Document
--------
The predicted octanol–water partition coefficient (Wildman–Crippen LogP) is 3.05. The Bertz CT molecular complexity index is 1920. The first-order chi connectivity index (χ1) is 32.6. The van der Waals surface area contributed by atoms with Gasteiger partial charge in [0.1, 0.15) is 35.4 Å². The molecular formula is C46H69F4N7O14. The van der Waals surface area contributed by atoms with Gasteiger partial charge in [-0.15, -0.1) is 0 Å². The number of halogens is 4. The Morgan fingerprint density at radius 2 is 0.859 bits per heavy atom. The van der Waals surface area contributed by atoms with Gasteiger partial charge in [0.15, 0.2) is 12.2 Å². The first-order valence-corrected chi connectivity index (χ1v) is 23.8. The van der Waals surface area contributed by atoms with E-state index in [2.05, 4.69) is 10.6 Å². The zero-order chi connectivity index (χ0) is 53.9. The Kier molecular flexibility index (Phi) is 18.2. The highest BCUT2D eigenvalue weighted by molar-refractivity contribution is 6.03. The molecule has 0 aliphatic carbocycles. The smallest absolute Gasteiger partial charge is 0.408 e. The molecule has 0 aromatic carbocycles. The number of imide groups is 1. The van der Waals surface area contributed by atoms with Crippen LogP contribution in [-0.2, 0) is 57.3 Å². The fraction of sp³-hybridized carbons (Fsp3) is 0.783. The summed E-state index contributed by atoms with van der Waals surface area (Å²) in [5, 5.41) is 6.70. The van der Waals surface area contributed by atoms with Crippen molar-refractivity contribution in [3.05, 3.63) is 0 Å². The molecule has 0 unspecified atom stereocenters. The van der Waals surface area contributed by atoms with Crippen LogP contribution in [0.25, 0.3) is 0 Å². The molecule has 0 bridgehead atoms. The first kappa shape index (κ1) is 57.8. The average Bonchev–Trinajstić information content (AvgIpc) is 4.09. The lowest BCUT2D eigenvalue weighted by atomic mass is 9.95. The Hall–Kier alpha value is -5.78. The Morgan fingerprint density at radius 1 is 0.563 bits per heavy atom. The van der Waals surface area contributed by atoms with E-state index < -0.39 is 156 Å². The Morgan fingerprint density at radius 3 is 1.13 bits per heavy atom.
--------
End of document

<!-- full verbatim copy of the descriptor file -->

The predicted octanol–water partition coefficient (Wildman–Crippen LogP) is 3.05. The Bertz CT molecular complexity index is 1920. The first-order chi connectivity index (χ1) is 32.6. The van der Waals surface area contributed by atoms with Gasteiger partial charge in [0.1, 0.15) is 35.4 Å². The molecular formula is C46H69F4N7O14. The van der Waals surface area contributed by atoms with Gasteiger partial charge in [-0.15, -0.1) is 0 Å². The number of halogens is 4. The Morgan fingerprint density at radius 2 is 0.859 bits per heavy atom. The van der Waals surface area contributed by atoms with Gasteiger partial charge in [0.15, 0.2) is 12.2 Å². The first-order valence-corrected chi connectivity index (χ1v) is 23.8. The van der Waals surface area contributed by atoms with E-state index in [2.05, 4.69) is 10.6 Å². The zero-order chi connectivity index (χ0) is 53.9. The Kier molecular flexibility index (Phi) is 18.2. The highest BCUT2D eigenvalue weighted by molar-refractivity contribution is 6.03. The molecule has 0 aliphatic carbocycles. The smallest absolute Gasteiger partial charge is 0.408 e. The molecule has 0 aromatic carbocycles. The number of imide groups is 1. The van der Waals surface area contributed by atoms with Crippen LogP contribution in [-0.2, 0) is 57.3 Å². The fraction of sp³-hybridized carbons (Fsp3) is 0.783. The summed E-state index contributed by atoms with van der Waals surface area (Å²) in [5, 5.41) is 6.70. The van der Waals surface area contributed by atoms with Crippen molar-refractivity contribution in [3.05, 3.63) is 0 Å². The molecule has 0 unspecified atom stereocenters. The van der Waals surface area contributed by atoms with Crippen LogP contribution in [0.25, 0.3) is 0 Å². The molecule has 0 bridgehead atoms. The first kappa shape index (κ1) is 57.8. The average Bonchev–Trinajstić information content (AvgIpc) is 4.09. The lowest BCUT2D eigenvalue weighted by atomic mass is 9.95. The Hall–Kier alpha value is -5.78. The Morgan fingerprint density at radius 1 is 0.563 bits per heavy atom. The van der Waals surface area contributed by atoms with E-state index < -0.39 is 156 Å². The Morgan fingerprint density at radius 3 is 1.13 bits per heavy atom.